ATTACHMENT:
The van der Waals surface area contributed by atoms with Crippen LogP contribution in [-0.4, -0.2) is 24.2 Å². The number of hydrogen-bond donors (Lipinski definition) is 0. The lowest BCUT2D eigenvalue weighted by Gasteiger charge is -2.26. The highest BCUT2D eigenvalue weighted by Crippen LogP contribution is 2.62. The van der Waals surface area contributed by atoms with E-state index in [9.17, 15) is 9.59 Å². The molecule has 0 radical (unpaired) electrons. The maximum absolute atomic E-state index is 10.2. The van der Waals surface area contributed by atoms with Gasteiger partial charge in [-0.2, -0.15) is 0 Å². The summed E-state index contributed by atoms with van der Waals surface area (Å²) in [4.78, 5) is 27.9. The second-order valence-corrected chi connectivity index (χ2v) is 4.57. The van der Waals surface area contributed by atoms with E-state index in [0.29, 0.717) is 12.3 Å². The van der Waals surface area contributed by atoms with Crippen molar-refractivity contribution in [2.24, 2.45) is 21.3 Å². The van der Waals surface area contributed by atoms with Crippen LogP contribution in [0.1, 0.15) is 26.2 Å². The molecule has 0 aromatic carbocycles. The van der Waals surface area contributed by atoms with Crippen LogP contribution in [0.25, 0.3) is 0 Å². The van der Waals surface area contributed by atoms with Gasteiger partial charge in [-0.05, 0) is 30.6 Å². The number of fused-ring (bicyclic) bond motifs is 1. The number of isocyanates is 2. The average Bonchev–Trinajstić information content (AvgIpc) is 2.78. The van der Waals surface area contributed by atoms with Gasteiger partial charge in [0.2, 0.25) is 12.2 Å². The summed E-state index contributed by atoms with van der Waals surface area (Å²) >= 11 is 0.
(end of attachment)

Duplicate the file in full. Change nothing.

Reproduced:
The van der Waals surface area contributed by atoms with Crippen LogP contribution in [-0.4, -0.2) is 24.2 Å². The number of hydrogen-bond donors (Lipinski definition) is 0. The lowest BCUT2D eigenvalue weighted by Gasteiger charge is -2.26. The highest BCUT2D eigenvalue weighted by Crippen LogP contribution is 2.62. The van der Waals surface area contributed by atoms with E-state index in [9.17, 15) is 9.59 Å². The molecule has 0 radical (unpaired) electrons. The maximum absolute atomic E-state index is 10.2. The van der Waals surface area contributed by atoms with Gasteiger partial charge in [-0.2, -0.15) is 0 Å². The summed E-state index contributed by atoms with van der Waals surface area (Å²) in [4.78, 5) is 27.9. The second-order valence-corrected chi connectivity index (χ2v) is 4.57. The van der Waals surface area contributed by atoms with E-state index in [0.29, 0.717) is 12.3 Å². The van der Waals surface area contributed by atoms with Crippen molar-refractivity contribution in [2.24, 2.45) is 21.3 Å². The van der Waals surface area contributed by atoms with Crippen LogP contribution in [0.1, 0.15) is 26.2 Å². The molecule has 0 aromatic carbocycles. The van der Waals surface area contributed by atoms with Crippen LogP contribution in [0.25, 0.3) is 0 Å². The van der Waals surface area contributed by atoms with Gasteiger partial charge in [-0.05, 0) is 30.6 Å². The number of fused-ring (bicyclic) bond motifs is 1. The number of isocyanates is 2. The average Bonchev–Trinajstić information content (AvgIpc) is 2.78. The van der Waals surface area contributed by atoms with Gasteiger partial charge in [0.2, 0.25) is 12.2 Å². The summed E-state index contributed by atoms with van der Waals surface area (Å²) >= 11 is 0.